Lawsuits — the Great American Dive, Which Could Delay More Virus Aid
Author: Greg Valliere
May 5, 2020
IT’S OFTEN SAID THAT AMERICA’S GREAT SPORT is suing each other, as armies of well-paid trial attorneys endlessly battle over liability, divorce, malpractice, estates, etc. For them, the mother lode is coming — lawsuits in the wake of the coronavirus epidemic.
THIS IS SUCH A BITTERLY CONTESTED ISSUE in Congress that it could derail — or significantly delay — the next tranche of aid, which is urgently needed for state and local governments. Both parties are bitterly divided over the issue of liability protection.
THIS BATTLE PITS manufacturers, technology and health firms, insurers and others against labor unions and plaintiffs’ lawyers; the latter are a huge source of campaign funding for the Democrats, while the former are embraced by Republicans who have long sought liability reform.
LIMITLESS POSSIBILITIES: Get ready for late night TV ads from law firms eager to represent alleged victims of nursing homes, insurers, meat packers, restaurants, etc.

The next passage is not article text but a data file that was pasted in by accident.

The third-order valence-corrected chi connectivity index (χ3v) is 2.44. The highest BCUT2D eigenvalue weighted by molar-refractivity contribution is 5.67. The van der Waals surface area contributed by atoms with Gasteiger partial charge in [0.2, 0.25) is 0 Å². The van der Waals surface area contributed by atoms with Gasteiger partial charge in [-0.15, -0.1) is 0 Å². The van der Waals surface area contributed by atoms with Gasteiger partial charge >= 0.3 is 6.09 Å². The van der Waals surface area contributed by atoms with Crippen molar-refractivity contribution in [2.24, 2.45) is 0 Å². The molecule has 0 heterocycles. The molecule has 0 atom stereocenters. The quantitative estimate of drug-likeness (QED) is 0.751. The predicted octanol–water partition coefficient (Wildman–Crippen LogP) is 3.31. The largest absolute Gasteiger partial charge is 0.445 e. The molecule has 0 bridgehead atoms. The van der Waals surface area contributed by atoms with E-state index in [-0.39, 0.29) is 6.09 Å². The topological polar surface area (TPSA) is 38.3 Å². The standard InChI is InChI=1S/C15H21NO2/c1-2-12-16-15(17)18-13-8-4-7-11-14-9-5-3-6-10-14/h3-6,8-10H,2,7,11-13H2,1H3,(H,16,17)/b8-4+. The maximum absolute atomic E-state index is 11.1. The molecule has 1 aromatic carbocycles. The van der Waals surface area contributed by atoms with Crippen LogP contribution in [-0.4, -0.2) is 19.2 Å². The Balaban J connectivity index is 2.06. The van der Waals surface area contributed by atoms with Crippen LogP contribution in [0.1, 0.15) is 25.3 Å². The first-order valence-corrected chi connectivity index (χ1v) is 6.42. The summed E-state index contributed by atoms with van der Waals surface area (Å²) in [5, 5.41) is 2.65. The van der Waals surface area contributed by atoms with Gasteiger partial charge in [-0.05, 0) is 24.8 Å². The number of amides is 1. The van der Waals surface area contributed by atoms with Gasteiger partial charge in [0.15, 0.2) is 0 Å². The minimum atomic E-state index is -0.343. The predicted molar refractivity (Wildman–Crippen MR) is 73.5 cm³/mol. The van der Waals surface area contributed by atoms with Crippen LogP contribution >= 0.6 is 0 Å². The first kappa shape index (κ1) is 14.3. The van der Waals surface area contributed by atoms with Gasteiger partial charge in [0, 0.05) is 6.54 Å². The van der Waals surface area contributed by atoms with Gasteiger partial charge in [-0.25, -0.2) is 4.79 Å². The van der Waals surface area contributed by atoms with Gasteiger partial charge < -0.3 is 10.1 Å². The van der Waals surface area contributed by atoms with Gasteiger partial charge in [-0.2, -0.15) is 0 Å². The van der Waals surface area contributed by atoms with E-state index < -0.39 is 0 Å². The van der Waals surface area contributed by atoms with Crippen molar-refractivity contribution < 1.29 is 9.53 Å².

CLASS ACTION LAWSUITS over the coronavirus will persist for years. Your flight got cancelled without a refund? A class action lawsuit is just the ticket. Your college won’t give you a break on tuition payments? Join a class action lawsuit. You got sick after eating a hamburger made by an infected chef? Call a lawyer.
MUCH OF AMERICA IS OPENING UP this week — despite rising infections and deaths in many states and the refusal of almost all states to adhere to the Trump Administration’s criteria. What a perfect storm for lawsuits — which is why restaurants and many other businesses want protection in the upcoming legislation.
THIS IS ONE OF FIVE ISSUES that could stall the next relief bill: First, the overall cost as deficits surge; second, the insistence by President Trump that the bill must
include a payroll tax cut; third, strict standards for small businesses that might not deserve aid; fourth, assurances that aid to state and local governments will not include bailouts for poorly run pension plans; fifth, lawsuit protection.
RETURNING LAWMAKERS ARE LOOKING FOR COMPROMISES, so we could envision a deal on liability. Blanket protection against lawsuits may be too much; perhaps there could be a carve-out for gross negligence such as defective face masks and other protective gear. And there could be the creation of a federal fund to deal with lawsuits.
THE RHETORIC IS HEATING UP: Mitch McConnell calls looming lawsuits “a second pandemic” which could lead to massive bankruptcies. Democrats will focus on workers in grocery stores, meat packing plants, public transit, etc. The ultimate winner will probably be lawyers on both sides of this argument — for them, it will be the ultimate full employment act.
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